I would like to suggest yet another reason. First, I would note that the bonds Google is selling are of relatively short maturity: $1 billion of 3-yr bonds, $1 billion of 5-yr bonds, and $1 billion of 10-yr bonds. That gives you an average maturity of just over 5 years. To simplify the analysis, Google is effectively selling something like $3 billion of 5-yr bonds. Thanks to its AA- credit rating, Google is able to borrow at a rate that is about 50 bps on average above what the U.S. Treasury would pay for similar maturity bonds. That's not a terribly low spread, and the yield curve is relatively steep, but it is a relatively low spread over extremely low 5-yr Treasury yields, as the chart below demonstrates.

In short, Google is borrowing $3 billion at a yield that is just about the lowest yield in modern U.S. history. The Federal Reserve has been trying very hard to convince the world to borrow dollars, and Google is simply taking its advice. If corporate tax rates decline in the next year or so—a bet that looks more attractive almost every day—and if the economy improves and interest rates rise, Google will have executed a very profitable trifecta: it could repatriate its cash at a lower tax rate and buy back its bonds at a discount. And even if none of this works out, Google's cost of borrowing $3 billion will only be about 2.3%, which in an historical context is not very much. And if the dollar continues to depreciate, then borrowing dollars today in order to keep cash abroad will also prove to be a profitable strategy.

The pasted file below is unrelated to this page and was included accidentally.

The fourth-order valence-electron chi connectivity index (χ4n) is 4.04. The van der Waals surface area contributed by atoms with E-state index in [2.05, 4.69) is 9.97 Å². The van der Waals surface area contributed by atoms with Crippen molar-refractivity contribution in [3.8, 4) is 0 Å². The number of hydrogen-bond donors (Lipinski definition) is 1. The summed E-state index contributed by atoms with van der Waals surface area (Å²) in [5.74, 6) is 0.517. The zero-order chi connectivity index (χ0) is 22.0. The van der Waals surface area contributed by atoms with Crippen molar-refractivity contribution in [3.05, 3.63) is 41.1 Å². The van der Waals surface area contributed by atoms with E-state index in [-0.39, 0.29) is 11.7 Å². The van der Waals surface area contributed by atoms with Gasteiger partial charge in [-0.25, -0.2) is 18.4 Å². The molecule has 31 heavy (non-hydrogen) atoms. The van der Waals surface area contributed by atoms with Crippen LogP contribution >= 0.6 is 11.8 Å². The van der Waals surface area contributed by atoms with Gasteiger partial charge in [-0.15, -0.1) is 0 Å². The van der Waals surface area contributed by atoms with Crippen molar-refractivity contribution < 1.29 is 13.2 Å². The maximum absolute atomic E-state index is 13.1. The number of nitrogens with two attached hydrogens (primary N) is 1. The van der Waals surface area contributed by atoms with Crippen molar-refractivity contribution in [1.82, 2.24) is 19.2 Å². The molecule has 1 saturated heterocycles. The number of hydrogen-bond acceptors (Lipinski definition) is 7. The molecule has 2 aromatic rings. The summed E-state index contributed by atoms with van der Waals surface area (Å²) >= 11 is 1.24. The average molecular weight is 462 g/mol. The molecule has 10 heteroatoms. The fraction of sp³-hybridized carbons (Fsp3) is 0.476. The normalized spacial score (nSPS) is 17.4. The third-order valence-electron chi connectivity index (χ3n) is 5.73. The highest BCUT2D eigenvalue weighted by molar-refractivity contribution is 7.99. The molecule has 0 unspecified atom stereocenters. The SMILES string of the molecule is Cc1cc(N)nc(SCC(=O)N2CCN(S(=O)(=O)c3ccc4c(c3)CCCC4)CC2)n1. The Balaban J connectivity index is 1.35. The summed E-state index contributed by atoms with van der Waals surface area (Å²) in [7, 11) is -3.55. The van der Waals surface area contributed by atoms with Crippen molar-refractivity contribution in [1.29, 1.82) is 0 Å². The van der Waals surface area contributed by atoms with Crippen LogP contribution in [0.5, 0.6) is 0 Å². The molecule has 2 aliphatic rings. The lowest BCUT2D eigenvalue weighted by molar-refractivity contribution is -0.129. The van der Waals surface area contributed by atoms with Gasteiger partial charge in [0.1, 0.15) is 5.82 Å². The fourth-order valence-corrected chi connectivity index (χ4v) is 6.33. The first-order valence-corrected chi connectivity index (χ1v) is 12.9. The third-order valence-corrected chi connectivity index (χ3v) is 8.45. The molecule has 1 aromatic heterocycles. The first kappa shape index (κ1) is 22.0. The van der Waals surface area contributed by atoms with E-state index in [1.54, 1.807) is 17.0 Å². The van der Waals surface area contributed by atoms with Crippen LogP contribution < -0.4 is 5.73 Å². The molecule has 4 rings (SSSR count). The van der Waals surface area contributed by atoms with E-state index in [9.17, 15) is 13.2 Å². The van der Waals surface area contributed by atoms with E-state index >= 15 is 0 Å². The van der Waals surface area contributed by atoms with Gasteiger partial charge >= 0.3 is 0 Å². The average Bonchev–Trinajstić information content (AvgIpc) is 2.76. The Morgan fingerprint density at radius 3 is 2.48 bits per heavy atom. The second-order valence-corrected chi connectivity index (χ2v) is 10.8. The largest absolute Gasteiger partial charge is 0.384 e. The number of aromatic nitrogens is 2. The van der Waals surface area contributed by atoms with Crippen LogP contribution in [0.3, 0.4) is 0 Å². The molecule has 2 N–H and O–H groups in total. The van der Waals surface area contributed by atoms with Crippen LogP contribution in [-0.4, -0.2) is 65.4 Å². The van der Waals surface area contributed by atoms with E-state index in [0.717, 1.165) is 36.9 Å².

Gasoline price relief coming soon

Gasoline prices at the pump have only just begun to decline. This chart from Bloomberg, which shows gasoline futures prices (white line) and gasoline prices at the pump, according to the Auto Club (orange line), suggests that pump prices should fall to $3.50-3.60/gallon once the dust settles, based on the decline in gasoline futures prices that has already occurred.

This next chart compares gasoline futures prices (white line) to crude oil futures prices (orange line). The action to date suggests that gasoline futures prices could decline a bit more, given the decline in crude which has already occurred. This strengthens the case made above for a substantial decline in gas prices at the pump.

In very short order, the reversal of energy prices has removed a potential stumbling block to continued economic growth, and that is good news.

Monday, May 16, 2011

More Kudos to Paul Ryan

There's at least one person in Washington who has a grasp of our fiscal problems, and a comprehensive and sensible approach to fixing them: Paul Ryan. Here, some excerpts from his speech today to the Economic Club of Chicago:

...the unsustainable trajectory of government spending is accelerating the nation toward a ruinous debt crisis.
This crisis has been decades in the making. Republican administrations, including the last one, have failed to control spending. Democratic administrations, including the present one, have not been honest about the cost of the tax burden required to fund their expansive vision of government. And Congresses controlled by both parties have failed to confront our growing entitlement crisis. There is plenty of blame to go around.
This trajectory is catastrophic. By the end of the decade, we will be spending 20 percent of our tax revenue simply paying interest on the debt – and that’s according to optimistic projections. If ratings agencies such as S&P move from downgrading our outlook to downgrading our credit, then interest rates will rise even higher, and debt service will cost trillions more.
This course is not sustainable. That isn’t an opinion; it’s a mathematical certainty. If we continue down our current path, we are walking right into the most preventable crisis in our nation’s history. Stable government finances are essential to a growing economy, and economic growth is essential to balancing the budget.